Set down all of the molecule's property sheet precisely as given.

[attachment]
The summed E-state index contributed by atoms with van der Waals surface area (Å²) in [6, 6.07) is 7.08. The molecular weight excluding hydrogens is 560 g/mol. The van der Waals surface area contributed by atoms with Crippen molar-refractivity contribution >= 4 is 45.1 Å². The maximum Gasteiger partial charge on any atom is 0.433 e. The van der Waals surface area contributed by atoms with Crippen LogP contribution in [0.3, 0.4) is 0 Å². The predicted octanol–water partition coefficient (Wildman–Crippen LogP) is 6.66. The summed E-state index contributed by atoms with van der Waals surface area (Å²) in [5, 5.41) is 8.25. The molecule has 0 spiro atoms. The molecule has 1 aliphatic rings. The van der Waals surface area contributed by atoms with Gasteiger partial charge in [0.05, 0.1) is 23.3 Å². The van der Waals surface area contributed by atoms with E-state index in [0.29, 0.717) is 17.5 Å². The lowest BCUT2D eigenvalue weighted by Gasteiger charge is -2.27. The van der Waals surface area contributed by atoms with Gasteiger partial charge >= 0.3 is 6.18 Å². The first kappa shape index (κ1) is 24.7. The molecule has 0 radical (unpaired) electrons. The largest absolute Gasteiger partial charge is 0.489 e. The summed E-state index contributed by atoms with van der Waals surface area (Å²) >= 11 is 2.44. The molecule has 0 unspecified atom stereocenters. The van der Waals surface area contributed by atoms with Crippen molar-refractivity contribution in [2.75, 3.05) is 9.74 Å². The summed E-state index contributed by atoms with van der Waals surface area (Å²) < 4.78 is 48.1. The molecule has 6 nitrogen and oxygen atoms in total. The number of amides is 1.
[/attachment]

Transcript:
The summed E-state index contributed by atoms with van der Waals surface area (Å²) in [6, 6.07) is 7.08. The molecular weight excluding hydrogens is 560 g/mol. The van der Waals surface area contributed by atoms with Crippen molar-refractivity contribution >= 4 is 45.1 Å². The maximum Gasteiger partial charge on any atom is 0.433 e. The van der Waals surface area contributed by atoms with Crippen LogP contribution in [0.3, 0.4) is 0 Å². The predicted octanol–water partition coefficient (Wildman–Crippen LogP) is 6.66. The summed E-state index contributed by atoms with van der Waals surface area (Å²) in [5, 5.41) is 8.25. The molecule has 0 spiro atoms. The molecule has 1 aliphatic rings. The van der Waals surface area contributed by atoms with Gasteiger partial charge in [0.05, 0.1) is 23.3 Å². The van der Waals surface area contributed by atoms with E-state index in [0.29, 0.717) is 17.5 Å². The lowest BCUT2D eigenvalue weighted by Gasteiger charge is -2.27. The van der Waals surface area contributed by atoms with Gasteiger partial charge >= 0.3 is 6.18 Å². The first kappa shape index (κ1) is 24.7. The molecule has 0 radical (unpaired) electrons. The largest absolute Gasteiger partial charge is 0.489 e. The summed E-state index contributed by atoms with van der Waals surface area (Å²) >= 11 is 2.44. The molecule has 0 unspecified atom stereocenters. The van der Waals surface area contributed by atoms with Crippen molar-refractivity contribution in [2.75, 3.05) is 9.74 Å². The summed E-state index contributed by atoms with van der Waals surface area (Å²) < 4.78 is 48.1. The molecule has 6 nitrogen and oxygen atoms in total. The number of amides is 1.